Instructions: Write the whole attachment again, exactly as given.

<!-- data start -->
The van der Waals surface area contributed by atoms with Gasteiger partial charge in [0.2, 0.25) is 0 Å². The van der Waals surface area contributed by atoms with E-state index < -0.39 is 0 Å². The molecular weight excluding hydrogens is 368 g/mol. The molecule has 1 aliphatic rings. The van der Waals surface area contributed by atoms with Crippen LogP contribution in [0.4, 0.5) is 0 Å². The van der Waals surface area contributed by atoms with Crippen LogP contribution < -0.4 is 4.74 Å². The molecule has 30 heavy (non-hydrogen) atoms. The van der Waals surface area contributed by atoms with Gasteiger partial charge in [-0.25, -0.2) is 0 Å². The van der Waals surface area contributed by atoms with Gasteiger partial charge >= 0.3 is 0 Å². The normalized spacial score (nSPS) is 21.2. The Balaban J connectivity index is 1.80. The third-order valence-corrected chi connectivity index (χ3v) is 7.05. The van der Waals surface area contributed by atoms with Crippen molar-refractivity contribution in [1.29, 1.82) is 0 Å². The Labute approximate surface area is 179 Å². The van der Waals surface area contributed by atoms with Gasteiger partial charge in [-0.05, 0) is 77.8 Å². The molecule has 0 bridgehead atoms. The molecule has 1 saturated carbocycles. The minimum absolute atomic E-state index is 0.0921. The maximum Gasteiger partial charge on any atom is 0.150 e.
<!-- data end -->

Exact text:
The van der Waals surface area contributed by atoms with Gasteiger partial charge in [0.2, 0.25) is 0 Å². The van der Waals surface area contributed by atoms with E-state index < -0.39 is 0 Å². The molecular weight excluding hydrogens is 368 g/mol. The molecule has 1 aliphatic rings. The van der Waals surface area contributed by atoms with Crippen LogP contribution in [0.4, 0.5) is 0 Å². The van der Waals surface area contributed by atoms with Crippen LogP contribution < -0.4 is 4.74 Å². The molecule has 30 heavy (non-hydrogen) atoms. The van der Waals surface area contributed by atoms with Gasteiger partial charge in [-0.25, -0.2) is 0 Å². The van der Waals surface area contributed by atoms with Gasteiger partial charge >= 0.3 is 0 Å². The normalized spacial score (nSPS) is 21.2. The Balaban J connectivity index is 1.80. The third-order valence-corrected chi connectivity index (χ3v) is 7.05. The van der Waals surface area contributed by atoms with Crippen molar-refractivity contribution in [1.29, 1.82) is 0 Å². The Labute approximate surface area is 179 Å². The van der Waals surface area contributed by atoms with Gasteiger partial charge in [-0.05, 0) is 77.8 Å². The molecule has 0 bridgehead atoms. The molecule has 1 saturated carbocycles. The minimum absolute atomic E-state index is 0.0921. The maximum Gasteiger partial charge on any atom is 0.150 e.